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Lance Barto and the team from Central snatch up Cicely Austin, a Food & Wine magazine Best New Pastry Chef

When Central, the new restaurant in Highland, whose kitchen is commanded by Lance Barto, a former exec chef of Strings, opens mid-month, a Food & Wine magazine-heralded confection queen will be spearheading the pastry program: Cicely Austin, who was named one of the top fifty pastry chefs in America earlier this year by the glossy food pub, is leaving her position with Knightsbridge Restaurant Group in Washington D.C., where she oversaw the sugar highs at the The Oval Room Ardeo- Bardeo and the Bombay Club, to continue her career in Denver.

And Austin, who also spent a year interning under Top Chef Just Desserts head judge Johnny Iuzzini (he's also a James Beard Foundation "Outstanding Pastry Chef of the Year" winner) and competed in the StarChefs.com International Pastry Competition in 2011, is looking forward to the change of scenery,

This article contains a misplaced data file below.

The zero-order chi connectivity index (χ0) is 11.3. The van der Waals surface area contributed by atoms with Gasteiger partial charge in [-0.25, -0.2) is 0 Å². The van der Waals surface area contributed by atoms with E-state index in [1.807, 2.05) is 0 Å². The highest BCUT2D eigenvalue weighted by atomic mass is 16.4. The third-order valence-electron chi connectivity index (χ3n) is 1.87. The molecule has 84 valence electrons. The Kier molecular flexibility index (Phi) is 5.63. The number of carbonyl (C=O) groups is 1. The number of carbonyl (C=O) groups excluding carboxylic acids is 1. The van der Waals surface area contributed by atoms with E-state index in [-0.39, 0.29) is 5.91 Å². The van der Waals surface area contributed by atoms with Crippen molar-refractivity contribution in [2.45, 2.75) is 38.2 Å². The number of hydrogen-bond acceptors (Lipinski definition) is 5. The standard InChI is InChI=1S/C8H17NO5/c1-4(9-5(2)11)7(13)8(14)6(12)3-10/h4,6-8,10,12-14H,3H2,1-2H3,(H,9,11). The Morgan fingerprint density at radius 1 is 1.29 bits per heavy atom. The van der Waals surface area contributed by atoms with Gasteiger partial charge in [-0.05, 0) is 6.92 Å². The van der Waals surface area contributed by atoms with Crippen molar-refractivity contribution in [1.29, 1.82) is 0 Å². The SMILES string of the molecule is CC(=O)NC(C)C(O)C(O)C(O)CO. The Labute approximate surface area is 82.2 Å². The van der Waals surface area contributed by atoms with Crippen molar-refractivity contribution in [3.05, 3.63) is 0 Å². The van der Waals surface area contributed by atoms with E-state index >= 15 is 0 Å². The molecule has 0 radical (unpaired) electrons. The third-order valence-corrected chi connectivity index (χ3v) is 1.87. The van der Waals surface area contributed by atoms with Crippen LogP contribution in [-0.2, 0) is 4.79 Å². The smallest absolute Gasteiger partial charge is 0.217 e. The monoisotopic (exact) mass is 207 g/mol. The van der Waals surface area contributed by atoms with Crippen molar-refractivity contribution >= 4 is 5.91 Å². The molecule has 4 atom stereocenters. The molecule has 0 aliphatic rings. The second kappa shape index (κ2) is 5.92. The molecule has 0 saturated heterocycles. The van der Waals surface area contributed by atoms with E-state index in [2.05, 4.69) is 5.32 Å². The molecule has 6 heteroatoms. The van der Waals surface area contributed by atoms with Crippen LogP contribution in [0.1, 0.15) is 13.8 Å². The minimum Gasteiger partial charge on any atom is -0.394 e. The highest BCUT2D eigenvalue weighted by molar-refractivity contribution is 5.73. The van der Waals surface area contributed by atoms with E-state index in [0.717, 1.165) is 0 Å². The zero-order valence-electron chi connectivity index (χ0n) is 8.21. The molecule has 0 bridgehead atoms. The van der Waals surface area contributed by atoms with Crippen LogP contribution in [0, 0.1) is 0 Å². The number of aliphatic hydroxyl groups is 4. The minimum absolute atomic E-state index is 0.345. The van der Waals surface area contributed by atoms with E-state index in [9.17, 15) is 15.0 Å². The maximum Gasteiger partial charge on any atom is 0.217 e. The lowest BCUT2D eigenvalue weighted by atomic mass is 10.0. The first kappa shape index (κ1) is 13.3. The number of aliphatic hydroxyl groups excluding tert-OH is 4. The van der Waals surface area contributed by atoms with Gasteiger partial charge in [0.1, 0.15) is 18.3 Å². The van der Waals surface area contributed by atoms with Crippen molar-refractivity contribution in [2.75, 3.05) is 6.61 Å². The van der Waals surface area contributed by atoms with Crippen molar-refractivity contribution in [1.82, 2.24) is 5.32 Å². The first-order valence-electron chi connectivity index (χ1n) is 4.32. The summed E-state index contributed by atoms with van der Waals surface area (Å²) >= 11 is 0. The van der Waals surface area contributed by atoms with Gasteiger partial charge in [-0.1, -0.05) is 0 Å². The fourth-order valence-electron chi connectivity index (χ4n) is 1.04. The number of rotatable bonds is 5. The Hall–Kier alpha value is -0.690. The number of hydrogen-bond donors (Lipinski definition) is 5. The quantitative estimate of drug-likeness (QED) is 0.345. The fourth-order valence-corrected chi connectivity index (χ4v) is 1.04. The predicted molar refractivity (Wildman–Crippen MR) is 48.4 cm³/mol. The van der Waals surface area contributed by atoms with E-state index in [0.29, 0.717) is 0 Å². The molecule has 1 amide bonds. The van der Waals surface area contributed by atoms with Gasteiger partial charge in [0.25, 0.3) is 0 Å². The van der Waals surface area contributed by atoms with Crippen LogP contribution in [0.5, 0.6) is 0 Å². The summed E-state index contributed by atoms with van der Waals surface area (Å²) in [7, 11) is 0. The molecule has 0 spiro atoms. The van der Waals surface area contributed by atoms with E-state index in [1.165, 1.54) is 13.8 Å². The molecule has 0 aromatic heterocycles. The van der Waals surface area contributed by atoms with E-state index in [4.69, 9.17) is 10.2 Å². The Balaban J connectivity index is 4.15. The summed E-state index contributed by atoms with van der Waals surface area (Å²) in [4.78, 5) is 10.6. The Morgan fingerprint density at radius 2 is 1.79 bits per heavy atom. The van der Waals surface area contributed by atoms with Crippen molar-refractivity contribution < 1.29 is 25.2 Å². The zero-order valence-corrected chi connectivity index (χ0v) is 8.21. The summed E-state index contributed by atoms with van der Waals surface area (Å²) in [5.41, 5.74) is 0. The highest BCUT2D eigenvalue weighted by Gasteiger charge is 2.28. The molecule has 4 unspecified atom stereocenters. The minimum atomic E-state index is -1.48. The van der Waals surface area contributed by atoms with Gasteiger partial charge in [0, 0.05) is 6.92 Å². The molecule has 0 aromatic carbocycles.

"I visited Denver five years ago and loved it, and I've sort of hit a wall in D.C. and feel like it's a good time to branch out and do something different," says Austin, who responded to a Craigslist ad.

"I e-mailed her back, asked her to send me a few photos of her desserts, and I was like this is no joke. Her dessert photos were just incredibly awesome," enthuses Barto, who met face-to-face with Austin a few weeks ago in Denver, where she did a tasting. "She killed it," says Barto. "Everything -- everything -- was just so, so good."

"I didn't know much about the restaurant going in, but I knew that once I got there, they were doing something special and unique, and that they had a strong team, all of which is important to me," explains Austin, who says that her desserts are "classics that bring you back to your childhood -- but have fun spins."

Her goal, she says, is to be in Denver by next weekend, and Barto insists that her culinary prowess with pastries will force him to up his own game. "Her desserts are ridiculously good, and we're all super-stoked about it, but I'm going to have to keep with her. She's definitely going to push me me work really hard on my savory menu," he says, adding that "when we open the doors and start accepting money, we all want to kill it."

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